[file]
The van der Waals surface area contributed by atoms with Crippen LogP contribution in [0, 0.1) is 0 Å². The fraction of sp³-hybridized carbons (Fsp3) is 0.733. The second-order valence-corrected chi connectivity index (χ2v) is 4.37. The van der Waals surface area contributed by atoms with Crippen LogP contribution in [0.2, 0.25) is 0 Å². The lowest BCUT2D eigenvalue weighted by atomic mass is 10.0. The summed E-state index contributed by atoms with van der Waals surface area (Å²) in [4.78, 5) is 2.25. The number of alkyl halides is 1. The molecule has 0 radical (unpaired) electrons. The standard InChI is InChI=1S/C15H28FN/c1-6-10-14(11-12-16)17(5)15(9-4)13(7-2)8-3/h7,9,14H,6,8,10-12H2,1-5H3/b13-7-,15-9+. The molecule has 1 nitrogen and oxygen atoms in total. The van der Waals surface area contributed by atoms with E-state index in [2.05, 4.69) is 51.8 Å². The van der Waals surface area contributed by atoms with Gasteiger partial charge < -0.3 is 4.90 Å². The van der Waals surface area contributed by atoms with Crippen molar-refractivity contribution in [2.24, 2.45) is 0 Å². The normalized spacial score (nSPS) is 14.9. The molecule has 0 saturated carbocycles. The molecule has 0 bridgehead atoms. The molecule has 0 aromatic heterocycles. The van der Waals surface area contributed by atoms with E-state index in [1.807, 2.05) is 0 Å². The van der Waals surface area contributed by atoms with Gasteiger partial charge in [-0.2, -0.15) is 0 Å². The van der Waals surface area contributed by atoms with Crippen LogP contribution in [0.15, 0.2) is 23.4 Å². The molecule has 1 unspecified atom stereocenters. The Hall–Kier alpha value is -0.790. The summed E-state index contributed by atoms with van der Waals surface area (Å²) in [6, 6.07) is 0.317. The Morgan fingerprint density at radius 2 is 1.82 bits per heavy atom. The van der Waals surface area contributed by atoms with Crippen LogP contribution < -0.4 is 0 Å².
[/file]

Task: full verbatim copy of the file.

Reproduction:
The van der Waals surface area contributed by atoms with Crippen LogP contribution in [0, 0.1) is 0 Å². The fraction of sp³-hybridized carbons (Fsp3) is 0.733. The second-order valence-corrected chi connectivity index (χ2v) is 4.37. The van der Waals surface area contributed by atoms with Crippen LogP contribution in [0.2, 0.25) is 0 Å². The lowest BCUT2D eigenvalue weighted by atomic mass is 10.0. The summed E-state index contributed by atoms with van der Waals surface area (Å²) in [4.78, 5) is 2.25. The number of alkyl halides is 1. The molecule has 0 radical (unpaired) electrons. The standard InChI is InChI=1S/C15H28FN/c1-6-10-14(11-12-16)17(5)15(9-4)13(7-2)8-3/h7,9,14H,6,8,10-12H2,1-5H3/b13-7-,15-9+. The molecule has 1 nitrogen and oxygen atoms in total. The van der Waals surface area contributed by atoms with E-state index in [2.05, 4.69) is 51.8 Å². The van der Waals surface area contributed by atoms with Gasteiger partial charge < -0.3 is 4.90 Å². The van der Waals surface area contributed by atoms with Crippen molar-refractivity contribution in [2.24, 2.45) is 0 Å². The normalized spacial score (nSPS) is 14.9. The molecule has 0 saturated carbocycles. The molecule has 0 bridgehead atoms. The molecule has 0 aromatic heterocycles. The van der Waals surface area contributed by atoms with E-state index in [1.807, 2.05) is 0 Å². The van der Waals surface area contributed by atoms with Gasteiger partial charge in [-0.2, -0.15) is 0 Å². The van der Waals surface area contributed by atoms with Crippen LogP contribution in [0.15, 0.2) is 23.4 Å². The molecule has 1 unspecified atom stereocenters. The Hall–Kier alpha value is -0.790. The summed E-state index contributed by atoms with van der Waals surface area (Å²) in [6, 6.07) is 0.317. The Morgan fingerprint density at radius 2 is 1.82 bits per heavy atom. The van der Waals surface area contributed by atoms with Crippen LogP contribution < -0.4 is 0 Å².